How to Safely Serve Food on Thanksgiving in Light of the Coronavirus Pandemic

Kelly Vaughan
·3 min read

Louise Hagger

It's safe to say that this year's Thanksgiving celebrations are going to be unlike any others due to the ongoing coronavirus pandemic. If you're planning to celebrate with close family or friends who aren't in your quarantine pod, there are a few ways to make sure your gathering is safe for everyone.

Related: The CDC Releases Guidelines for Celebrating Thanksgiving Safely Amid the Coronavirus Pandemic

The Guest List

The number of guests at your Thanksgiving feast will likely be smaller than usual. Keep the guest list to those who you've been quarantining with since the beginning of the pandemic; if you want to invite additional people outside of your regular social bubble, make sure that everyone is on the same page about wearing face masks, washing hands regularly, and social distancing.

How do you navigate a situation in which someone may assume they're included? With grace and compassion, says etiquette expert Elaine Swann. "Tell them, 'I want to do everything I can to protect you, so I plan to limit the number of people I am around right now.' Make your statement more about you protecting them and less about them being left off the guest list," she says.

Establishing the Menu

The safest way to serve food for Thanksgiving is to either designate one person to do all the cooking or have each family bring their own side dishes (and let the host cook the turkey). While potluck-style Thanksgivings are generally a great way to divide and conquer the menu, this is not the year to do that safely. If a guest wants to contribute to the meal, Swann recommends splitting the cost of the food or picking up the tab for drinks amongst all of the guests. "To keep money matters simple, I recommend picking one person in your party to collect the funds and send it directly to the host using Zelle and add a personal note in the memo line like, 'For Thanksgiving food and drinks,'" she says.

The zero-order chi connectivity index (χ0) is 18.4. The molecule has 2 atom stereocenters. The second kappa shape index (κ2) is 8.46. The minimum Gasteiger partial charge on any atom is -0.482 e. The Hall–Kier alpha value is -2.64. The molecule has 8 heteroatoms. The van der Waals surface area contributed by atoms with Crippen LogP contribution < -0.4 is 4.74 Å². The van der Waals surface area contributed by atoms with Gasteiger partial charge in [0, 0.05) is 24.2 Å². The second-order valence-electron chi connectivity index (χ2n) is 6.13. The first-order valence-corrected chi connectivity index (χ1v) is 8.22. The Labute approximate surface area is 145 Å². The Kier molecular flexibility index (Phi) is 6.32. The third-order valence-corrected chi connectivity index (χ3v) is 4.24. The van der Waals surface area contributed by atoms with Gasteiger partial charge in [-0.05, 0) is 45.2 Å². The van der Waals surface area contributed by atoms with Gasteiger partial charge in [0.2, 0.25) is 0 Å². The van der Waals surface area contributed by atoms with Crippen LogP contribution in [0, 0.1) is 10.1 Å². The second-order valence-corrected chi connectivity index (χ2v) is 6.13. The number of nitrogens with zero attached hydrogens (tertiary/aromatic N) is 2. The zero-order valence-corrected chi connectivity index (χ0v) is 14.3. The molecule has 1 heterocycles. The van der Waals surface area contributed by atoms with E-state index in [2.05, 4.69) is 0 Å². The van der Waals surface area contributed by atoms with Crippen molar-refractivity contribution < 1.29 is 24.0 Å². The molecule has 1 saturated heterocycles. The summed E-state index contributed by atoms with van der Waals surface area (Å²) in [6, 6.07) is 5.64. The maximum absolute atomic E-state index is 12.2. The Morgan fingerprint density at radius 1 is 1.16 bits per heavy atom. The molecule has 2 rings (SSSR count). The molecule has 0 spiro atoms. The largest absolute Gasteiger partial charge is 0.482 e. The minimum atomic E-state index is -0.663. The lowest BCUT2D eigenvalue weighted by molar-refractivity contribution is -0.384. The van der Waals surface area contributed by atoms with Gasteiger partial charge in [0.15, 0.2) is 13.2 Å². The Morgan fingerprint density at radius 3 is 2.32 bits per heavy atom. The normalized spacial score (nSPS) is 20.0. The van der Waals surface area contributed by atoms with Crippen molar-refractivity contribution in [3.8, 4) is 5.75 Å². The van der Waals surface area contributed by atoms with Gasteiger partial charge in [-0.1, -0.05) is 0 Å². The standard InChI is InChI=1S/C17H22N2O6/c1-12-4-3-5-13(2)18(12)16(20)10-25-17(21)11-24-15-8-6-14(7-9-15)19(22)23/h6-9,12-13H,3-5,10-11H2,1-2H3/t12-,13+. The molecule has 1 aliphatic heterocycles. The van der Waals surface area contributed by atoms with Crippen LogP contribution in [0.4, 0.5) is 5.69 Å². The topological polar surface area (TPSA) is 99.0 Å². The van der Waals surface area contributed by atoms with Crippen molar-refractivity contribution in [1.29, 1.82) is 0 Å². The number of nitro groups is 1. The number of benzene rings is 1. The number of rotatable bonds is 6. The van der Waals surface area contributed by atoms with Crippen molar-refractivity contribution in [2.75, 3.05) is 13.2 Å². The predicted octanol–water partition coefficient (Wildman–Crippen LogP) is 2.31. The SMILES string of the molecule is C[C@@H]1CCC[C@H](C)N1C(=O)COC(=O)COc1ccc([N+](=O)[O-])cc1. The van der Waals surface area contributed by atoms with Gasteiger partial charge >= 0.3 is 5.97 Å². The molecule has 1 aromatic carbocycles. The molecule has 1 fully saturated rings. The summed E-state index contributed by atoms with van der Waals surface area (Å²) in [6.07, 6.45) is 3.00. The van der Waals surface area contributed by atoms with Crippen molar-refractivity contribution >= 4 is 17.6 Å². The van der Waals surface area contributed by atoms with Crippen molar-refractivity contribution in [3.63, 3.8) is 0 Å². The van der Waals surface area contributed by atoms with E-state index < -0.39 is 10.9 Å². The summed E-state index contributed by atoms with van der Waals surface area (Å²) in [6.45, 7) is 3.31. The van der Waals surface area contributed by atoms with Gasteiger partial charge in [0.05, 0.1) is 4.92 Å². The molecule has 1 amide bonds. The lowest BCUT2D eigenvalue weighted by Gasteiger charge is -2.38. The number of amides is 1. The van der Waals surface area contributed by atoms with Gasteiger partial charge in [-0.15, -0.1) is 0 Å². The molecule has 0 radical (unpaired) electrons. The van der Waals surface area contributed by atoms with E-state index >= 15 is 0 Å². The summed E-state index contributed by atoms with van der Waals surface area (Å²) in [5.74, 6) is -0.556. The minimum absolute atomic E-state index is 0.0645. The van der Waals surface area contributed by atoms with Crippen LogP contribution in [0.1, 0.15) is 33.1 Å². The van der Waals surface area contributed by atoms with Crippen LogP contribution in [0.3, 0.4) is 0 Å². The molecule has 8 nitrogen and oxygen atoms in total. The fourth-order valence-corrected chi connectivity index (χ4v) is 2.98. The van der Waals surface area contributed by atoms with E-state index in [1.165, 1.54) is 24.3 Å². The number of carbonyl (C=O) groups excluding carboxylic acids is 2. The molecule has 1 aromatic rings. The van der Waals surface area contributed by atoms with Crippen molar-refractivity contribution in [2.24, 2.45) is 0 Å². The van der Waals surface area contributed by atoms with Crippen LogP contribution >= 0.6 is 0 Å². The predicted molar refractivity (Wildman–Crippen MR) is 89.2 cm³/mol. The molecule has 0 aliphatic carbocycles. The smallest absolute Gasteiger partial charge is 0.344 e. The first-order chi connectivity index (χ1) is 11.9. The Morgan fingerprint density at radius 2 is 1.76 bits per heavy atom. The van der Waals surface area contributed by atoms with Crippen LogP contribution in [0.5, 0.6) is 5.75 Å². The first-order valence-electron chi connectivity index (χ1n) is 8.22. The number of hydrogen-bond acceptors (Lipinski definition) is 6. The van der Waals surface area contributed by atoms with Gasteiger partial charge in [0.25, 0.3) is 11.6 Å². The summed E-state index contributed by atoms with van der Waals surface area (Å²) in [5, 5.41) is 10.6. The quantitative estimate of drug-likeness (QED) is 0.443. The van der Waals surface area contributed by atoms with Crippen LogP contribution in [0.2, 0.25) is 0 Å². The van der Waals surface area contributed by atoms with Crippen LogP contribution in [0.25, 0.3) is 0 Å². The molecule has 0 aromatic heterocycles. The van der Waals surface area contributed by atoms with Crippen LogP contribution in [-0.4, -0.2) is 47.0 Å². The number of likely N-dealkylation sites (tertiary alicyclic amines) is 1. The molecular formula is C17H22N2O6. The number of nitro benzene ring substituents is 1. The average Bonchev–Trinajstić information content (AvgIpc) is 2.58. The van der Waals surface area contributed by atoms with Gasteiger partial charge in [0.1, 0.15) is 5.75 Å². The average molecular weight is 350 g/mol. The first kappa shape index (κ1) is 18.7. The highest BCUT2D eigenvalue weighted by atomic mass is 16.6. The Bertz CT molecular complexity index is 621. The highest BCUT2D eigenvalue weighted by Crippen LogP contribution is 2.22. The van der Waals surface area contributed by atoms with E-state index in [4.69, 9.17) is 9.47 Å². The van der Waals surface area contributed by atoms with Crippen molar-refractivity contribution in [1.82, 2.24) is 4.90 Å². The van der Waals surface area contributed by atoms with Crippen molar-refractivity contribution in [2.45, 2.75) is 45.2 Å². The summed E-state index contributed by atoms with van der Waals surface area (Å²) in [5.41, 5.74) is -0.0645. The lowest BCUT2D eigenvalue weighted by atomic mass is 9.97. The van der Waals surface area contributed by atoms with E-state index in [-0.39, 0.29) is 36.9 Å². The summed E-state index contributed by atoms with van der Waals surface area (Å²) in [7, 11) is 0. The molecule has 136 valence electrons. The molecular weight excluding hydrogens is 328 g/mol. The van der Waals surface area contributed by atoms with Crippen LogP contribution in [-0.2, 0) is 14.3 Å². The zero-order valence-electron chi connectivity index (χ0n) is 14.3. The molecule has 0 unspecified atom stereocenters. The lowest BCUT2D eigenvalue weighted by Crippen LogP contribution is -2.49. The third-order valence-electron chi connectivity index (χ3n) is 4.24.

Use Disposable Dinnerware

While normally you may want to display your finest heritage turkey dinnerware collection or something equally festive, using disposable napkins, plates, and flatware eliminates the potential spread of germs when someone is collecting and washing dishes after dinner. Instead, each guest can immediately throw their own dinnerware away after they're done eating. Of course, you can still feature autumnal flair with your paper goods; stock up on these oval platters with a colorful leaf motif ($3, target.com) or use these adorable napkins that are sure to get everyone in the spirit of the season ($3, target.com). Add even more Thanksgiving spirit to your table with gold cutlery ($5, target.com).

Serving the Food

While Thanksgiving staples like turkey, mashed potatoes, stuffing, and cranberry sauce are usually served family-style, having guests help themselves is not a wise idea in 2020. Instead, either designate the chef of the meal to serve the food for each guest or arrange a plated meal restaurant-style. Swann recommends creating stylish menu cards and having each guest check off what dishes they would like to try. Do you have a guest who like lots of corn casserole but would prefer to pass on roasted Brussels sprouts? Menu cards are the perfect opportunity for them to customize their plate.

Practice COVID-19 Safety Measures

Because Thanksgiving dinner will most likely be a group of people eating indoors, it's more important than ever that you, your family, and your guests follow all of the health guidelines that experts have outlined for months. Wear a mask except while eating, wash your hands frequently, and social distance whenever possible. This may mean setting up separate tables for families or friends that have quarantined together or moving the chairs and place settings farther apart. More than ever this year, Thanksgiving is a time to be grateful for health, prosperity, and the company of ones you love.